Wednesday, February 21, 2024

Shelters. Transitional and\or Permanent Housing for the UNHOUSED. Atlanta, California.

Mental, physical, and financial well being a vital part of the recovery for the unhoused.  

It's not just about providing a home, but recovery services.

BEMA International

Atlanta, GA.

The city of Atlanta is celebrating the opening of its first rapid housing initiative that will provide unhoused people with a permanent place to live.

Why it matters: The project, called The Melody, is a "major milestone" towards Mayor Andre Dickens' goal of adding 20,000 affordable housing units in Atlanta by 2030, he said during a ribbon-cutting event last Friday.

Details: The Melody features 40 converted shipping containers on city-owned property at 184 Forsyth Street SW near the Garnett MARTA Station in South Downtown.

  • Each contains a bed, bathroom, and kitchenette "to allow for privacy and independent living," Dickens said.
  • Residents will also have access to community amenities and support services.

Catch up quick: In August, the mayor signed an executive order to allocate $4 million towards the purchase of the containers from the Georgia Emergency Management Agency.

What they're saying: "We wanted to be as thoughtful and as intentional as possible in creating a safe and dignified community where residents can thrive and find pathways out of homelessness," Dickens said.

  • He added that Atlanta has identified another city-owned site adjacent to its water reservoir on Northside Drive as another place where it can install similar "quick delivery units."
  • "We're not playing, y'all. We're not slowing down. We'll keep moving forward."

Of note: The project is named after Melody Bloodworth, an Atlanta woman who for years was unhoused and suffered from mental illnesses. She froze to death in November 2022, The Atlanta Objective with George Chidi reported.

A room at The Melody includes a bed, bathroom, and kitchenette. Credit: Kristal Dixon/Axios

Cathryn Vassell, CEO of Partners for HOME, which works to end homelessness, said Bloodworth's story not only shows how the system failed her but also encourages stakeholders to create programs that can help people get "out of homelessness as quickly as possible into the right housing solution for them in a neighborhood that they can call home."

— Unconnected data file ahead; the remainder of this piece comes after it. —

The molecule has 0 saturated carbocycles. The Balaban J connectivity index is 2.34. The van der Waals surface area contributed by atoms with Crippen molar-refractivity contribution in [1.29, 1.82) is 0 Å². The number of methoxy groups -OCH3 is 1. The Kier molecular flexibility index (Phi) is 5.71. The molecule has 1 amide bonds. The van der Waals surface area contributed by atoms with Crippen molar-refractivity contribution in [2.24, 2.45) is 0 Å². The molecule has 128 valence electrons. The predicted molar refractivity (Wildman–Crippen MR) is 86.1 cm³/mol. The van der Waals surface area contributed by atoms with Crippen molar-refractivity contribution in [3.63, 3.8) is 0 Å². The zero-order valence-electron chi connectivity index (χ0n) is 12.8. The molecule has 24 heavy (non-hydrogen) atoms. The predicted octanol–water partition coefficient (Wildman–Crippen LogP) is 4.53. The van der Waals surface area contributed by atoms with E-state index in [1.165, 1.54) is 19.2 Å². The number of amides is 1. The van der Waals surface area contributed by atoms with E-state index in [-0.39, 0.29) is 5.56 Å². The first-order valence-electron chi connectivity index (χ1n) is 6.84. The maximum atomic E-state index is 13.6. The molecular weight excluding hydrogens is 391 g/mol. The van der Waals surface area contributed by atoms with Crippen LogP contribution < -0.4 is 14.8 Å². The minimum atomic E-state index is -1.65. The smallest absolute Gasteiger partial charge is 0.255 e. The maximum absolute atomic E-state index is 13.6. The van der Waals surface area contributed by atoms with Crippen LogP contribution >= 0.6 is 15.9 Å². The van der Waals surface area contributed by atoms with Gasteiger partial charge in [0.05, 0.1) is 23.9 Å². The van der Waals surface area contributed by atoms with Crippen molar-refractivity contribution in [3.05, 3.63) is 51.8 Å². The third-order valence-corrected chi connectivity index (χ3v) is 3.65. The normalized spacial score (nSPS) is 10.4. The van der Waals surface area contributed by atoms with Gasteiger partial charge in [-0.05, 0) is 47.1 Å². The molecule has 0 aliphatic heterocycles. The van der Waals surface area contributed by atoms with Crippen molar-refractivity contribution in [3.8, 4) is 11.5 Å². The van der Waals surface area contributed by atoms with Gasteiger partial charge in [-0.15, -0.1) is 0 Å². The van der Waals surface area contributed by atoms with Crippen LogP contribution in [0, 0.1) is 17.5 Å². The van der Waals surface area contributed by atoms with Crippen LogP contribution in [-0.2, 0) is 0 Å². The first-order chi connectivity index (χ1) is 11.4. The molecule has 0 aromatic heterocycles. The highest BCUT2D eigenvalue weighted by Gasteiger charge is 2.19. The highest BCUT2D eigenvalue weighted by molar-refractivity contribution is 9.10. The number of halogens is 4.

• Members of Bloodworth's family also attended the ceremony.
  • "Thank you for caring enough for Melody to give her this token of remembrance," one of the sisters said. "Melody will forever live in our hearts."

What's next: Vassell, who said the cost of the project came in under $125,000 per unit, told Axios that street outreach workers, assessors at the Gateway Center, and her group's Coordinated Entry program review people in the housing waiting list to determine who will move into the new units.

  • Decisions are based on a person's vulnerability, which can include whether they've been hospitalized, incarcerated, or victimized on the street.
  • She did say that they are trying to prioritize people who are in the downtown area.
  • Vassell also said tenants will be able to start signing their leases, which will run 12 months, on Feb. 1.
  • Tenants will have to abide by some restrictions, such as rules on overnight guests.
  • Four full-time employees will be on-site to assist tenants.

What we're watching: Vassell said efforts to expand the initiative to other neighborhoods will mean getting input from those communities and addressing any concerns they may have.

"I think it's also an educational process to make sure they're aware of what supportive housing is, but also what it isn't. There's a lot of stigma associated with it. There's a lot of misconceptions and a lot of unfounded fear."




LA County's state of emergency on homelessness is one year old. This seismic shift has accelerated service delivery, cut red tape, and sparked critical change for LA County and our communities. Watch this video to learn more about how LA County is charting a new course to end homelessness.


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